Movie: Picture: Sound: Extras:
The concept behind Across the Universe is audacious: tell a story almost entirely using only the words (and music) of The Beatles. Fittingly, the story is a romance set in the turbulent late 60s in America, amongst a group of people bumping up against both the music scene and anti-Vietnam war radicalism.
The writers and director managed to pull this off, with considerable poignancy and, for the most part, exceptional musical value. In addition to the actors, there are plenty of cameos from famous performers. Joe Cocker appears as a tramp and a pimp to sing 'Come Together', brilliantly. Bono appears as 'Dr Robert' and sings 'I Am the Walrus', boringly.
The more impressive work is the harnessing of the songs to advancing the story. Dana Fuchs' and Martin Luther's characters are clearly modelled on Janis Joplin and Jimmy Hendrix, except that in this alternative reality they have a relationship. You just have to see -- and hear -- how 'Oh! Darling' is used. One of the characters is drafted, and on arriving at the recruitment centre 'I Want You' is both surprisingly and fittingly employed in a large spectacular dance number that is reminiscent of Alan Parker's work in The Wall.
The picture, sometimes naturalistic (especially the parts set in sooty Liverpool), sometimes fantastical, sometimes psychedelic, is brilliantly captured on this MPEG4 AVC Blu-ray disc. The colours are strong when required, and accurate when necessary. As I am writing, there is a fluorescent coloured negative image running as our stars find themselves on a drug-fuelled road trip.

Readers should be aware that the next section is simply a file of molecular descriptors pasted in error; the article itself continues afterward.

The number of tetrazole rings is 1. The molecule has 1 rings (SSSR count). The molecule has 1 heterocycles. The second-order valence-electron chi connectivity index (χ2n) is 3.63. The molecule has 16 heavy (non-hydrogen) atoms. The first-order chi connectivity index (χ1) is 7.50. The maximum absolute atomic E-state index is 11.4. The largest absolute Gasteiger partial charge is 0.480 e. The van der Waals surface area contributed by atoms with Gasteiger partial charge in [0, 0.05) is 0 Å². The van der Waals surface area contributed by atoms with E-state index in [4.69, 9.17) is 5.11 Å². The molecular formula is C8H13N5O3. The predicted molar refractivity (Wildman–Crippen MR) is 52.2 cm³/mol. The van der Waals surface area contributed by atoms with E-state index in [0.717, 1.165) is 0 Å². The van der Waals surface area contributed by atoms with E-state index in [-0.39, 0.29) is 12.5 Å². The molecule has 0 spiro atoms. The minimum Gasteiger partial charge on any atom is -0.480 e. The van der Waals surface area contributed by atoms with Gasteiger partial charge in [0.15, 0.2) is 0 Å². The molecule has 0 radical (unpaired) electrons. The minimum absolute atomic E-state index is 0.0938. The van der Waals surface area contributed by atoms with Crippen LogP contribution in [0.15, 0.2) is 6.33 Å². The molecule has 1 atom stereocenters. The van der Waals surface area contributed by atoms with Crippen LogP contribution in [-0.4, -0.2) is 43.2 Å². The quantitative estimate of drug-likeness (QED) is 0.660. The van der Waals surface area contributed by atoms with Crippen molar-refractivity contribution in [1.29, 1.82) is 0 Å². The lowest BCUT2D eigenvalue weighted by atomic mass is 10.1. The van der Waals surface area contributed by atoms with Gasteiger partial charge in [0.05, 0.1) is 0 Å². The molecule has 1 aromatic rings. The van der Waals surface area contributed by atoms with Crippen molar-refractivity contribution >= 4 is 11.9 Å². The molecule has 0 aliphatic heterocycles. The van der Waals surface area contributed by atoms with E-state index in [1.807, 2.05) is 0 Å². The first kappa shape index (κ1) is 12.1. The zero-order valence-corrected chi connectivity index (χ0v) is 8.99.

For sound you get another fine, lossless transfer, this time using Dolby TrueHD in 5.1 channel format. As with Hairspray this is allegedly a 24 bit transfer, at 48kHz sampling. I've noticed that Dolby TrueHD typically has a markedly lower bitrate than DTS-HD Master Audio. For this movie, it normally hovers well under 3Mbps, and rarely blips up to above 4Mbps. I do wonder if Dolby TrueHD is a more efficient process.
For extras you get an art gallery, and extended versions of eight of the songs, and 80-odd minutes of featurettes. The longer song versions get full 1080p24 treatment (everything is either 1080p or 1080i), but only standard Dolby Digital 5.1 sound. Still, with Blu-ray standard Dolby Digital can go up to 640kbps, rather than 448, so higher than DVD quality is available.
The following video bitrate graph was generated by BDInfo 0.5.3: